I came away from Kenya thinking a lot about leadership and in particular, women in leadership. Perhaps I was influenced by the hype around the recent release of Sheryl Sandberg’s book Lean In. I remember watching her interview with Jon Stewart the night before I left for Kenya on one of my many outdated recorded DVR episodes of “The Daily Show”. I recall her saying, “Rather than call our little girls ‘bossy’, we should say ‘my daughter has executive leadership skills.’” The quote traveled with me to Africa.
In Kenya, I noticed the same stereotypes that constrain me and my female peers here in the U.S., also challenge my counterparts there, as well as many of the women living in the communities we visited. Women were less likely to speak up, especially when in the presence of men and elders. The women entrepreneurs who I interviewed were quiet and humble about their achievements, whereas men were willing to show their success and ask for continued support. Women had fewer mentors and fellow women to help support them in their goals and aspirations.
Gender stereotypes have an affect on development, the same way they have an affect on me, and everyone around me here in the U.S.
I took this all in, sat back and watched it unfold. When I had time to think deeply on the issue of women, leadership and the developing world, I felt myself being guided by the mission of Pamoja – to create a collaborative learning environment where we could each learn from one another. I developed a deep sense of accountability to that mission and to Beatrice Anyango, the Kenyan student I was paired with, perhaps because I saw that we were both young women, at different stages of our careers, struggling to find a foothold as leaders in our respective communities of practice.
In this process, I learned something new – I learned a lot of things in Kenya, but I’ll continue with the one takeaway that stuck most with me – that leadership is often best executed by taking a step back.
It’s natural for leaders to look for shortcuts, especially when confronting looming deadlines and large workloads. But one leader who didn’t take shortcuts was one of our BU technology trainers, Jeungah Kim. For two weeks, Jeun helped to train and troubleshoot the Kenyan students technical challenges. One evening, after spending the entire day in the field, my partner Beatrice was struggling with the video technology. For the first time, I saw how much she was scrutinizing her own performance. For the first time, I understood that for her, the bar was much higher than the ones I had to confront in years past.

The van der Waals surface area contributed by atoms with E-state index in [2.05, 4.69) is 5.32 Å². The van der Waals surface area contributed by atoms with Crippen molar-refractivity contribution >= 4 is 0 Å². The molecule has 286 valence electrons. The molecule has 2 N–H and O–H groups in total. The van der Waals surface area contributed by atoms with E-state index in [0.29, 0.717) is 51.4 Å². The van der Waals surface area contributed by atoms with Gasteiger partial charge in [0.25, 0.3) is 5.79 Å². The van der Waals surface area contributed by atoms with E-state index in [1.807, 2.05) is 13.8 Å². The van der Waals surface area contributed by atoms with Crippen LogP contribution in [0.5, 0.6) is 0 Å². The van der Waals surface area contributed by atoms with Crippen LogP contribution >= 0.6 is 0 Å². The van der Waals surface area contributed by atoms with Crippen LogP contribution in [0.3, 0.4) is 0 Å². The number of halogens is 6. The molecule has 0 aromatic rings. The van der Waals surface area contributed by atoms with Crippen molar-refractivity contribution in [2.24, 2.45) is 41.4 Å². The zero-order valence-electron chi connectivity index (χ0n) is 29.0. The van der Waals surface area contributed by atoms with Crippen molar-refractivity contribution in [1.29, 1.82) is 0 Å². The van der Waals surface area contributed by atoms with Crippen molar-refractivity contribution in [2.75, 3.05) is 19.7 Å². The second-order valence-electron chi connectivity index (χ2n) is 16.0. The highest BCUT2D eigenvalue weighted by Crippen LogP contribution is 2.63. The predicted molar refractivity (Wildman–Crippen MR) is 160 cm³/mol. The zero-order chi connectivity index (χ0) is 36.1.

Jeun, who is Korean and completing her PhD in Education at BU, saw this bar long before I did, perhaps because she struggled with a unique set of challenges being an international student herself. That evening, from 8 p.m. until late into the night, after even the cicadas had gone to bed, Jeun went through the technology again. When I walked in to check on their status, Beatrice’s hands were on the keyboard with Jeun’s hands on top of hers. Jeun wasn’t doing the work. She wasn’t taking shortcuts. She was just walking through the keystrokes and commands when Beatrice got stuck. Jeun patiently stood like that for 30 minutes or more, her arms over Beatrice shoulders, waiting for her to decide what step was next and correcting her when needed, while periodically sneaking bites of a cold dinner.
Days afterward, I reflected on this moment. I was touched by Beatrice’s earnest willingness to learn, to spend hours on end until she got it right, and Jeun’s patience to sit beside her and cheerlead and coach her until she did.
In the past few years, I’ve been encouraged to see many international NGOs making the same kind of investment in women and girls that Jeun did in Beatrice that one night. They have helped them aspire to reach for new opportunities and dream of possibilities they would not have considered before. They have given them avenues to access and achieve those dreams. And when women and girls reach those goals and grasp that success, we all applaud together.
In fact, in Kenya I found myself clapping all the time. When Beatrice said something funny, or when she spoke up, or when she navigated a tough technical program, or when she taught me a new Luo word, as she often did, or when she submitted her final project and beamed at the positive reviews from the Pamoja faculty. I clapped.
But Beatrice was as much my teacher as I was hers – probably more so, because she is studying to be a teacher. She helped me stumble over my first Luo vocab lesson, laughing and smiling as I butchered the words. She guided me through remote communities, translating patiently and offering up her own questions to the people we interviewed. She taught me about the origins of the Kiswahili language, gave greater clarity on the important issue of land tenure and access, and described to me the challenges of being a young woman in Africa. And when she lacked answers to my endless questions, as teachers often do, she simply said, “Lindsay, this is Africa.”
Along the way there were periods of leaning in and stepping back, and then leaning in together as a group. Because that is what leadership is, one of simultaneously guiding while providing a window for autonomy and growth.I’m still applauding, , because at some point in the process, as we all tried to mentor one another, learn collaboratively and create good stories, leaders emerged. Pamoja created leaders out of each of us – Kenyan and American, man and woman, alike. As the days and evenings blurred together and we trekked in dusty, sweaty and some of us sunburnt from 12- and 16-hour trips to visit communities far and near, we supported one another the way leaders do. And those first few drops of leadership nurtured a few kernels of ambition, ones I hope to see grow both in me and in all of the Pamoja team in the years to come.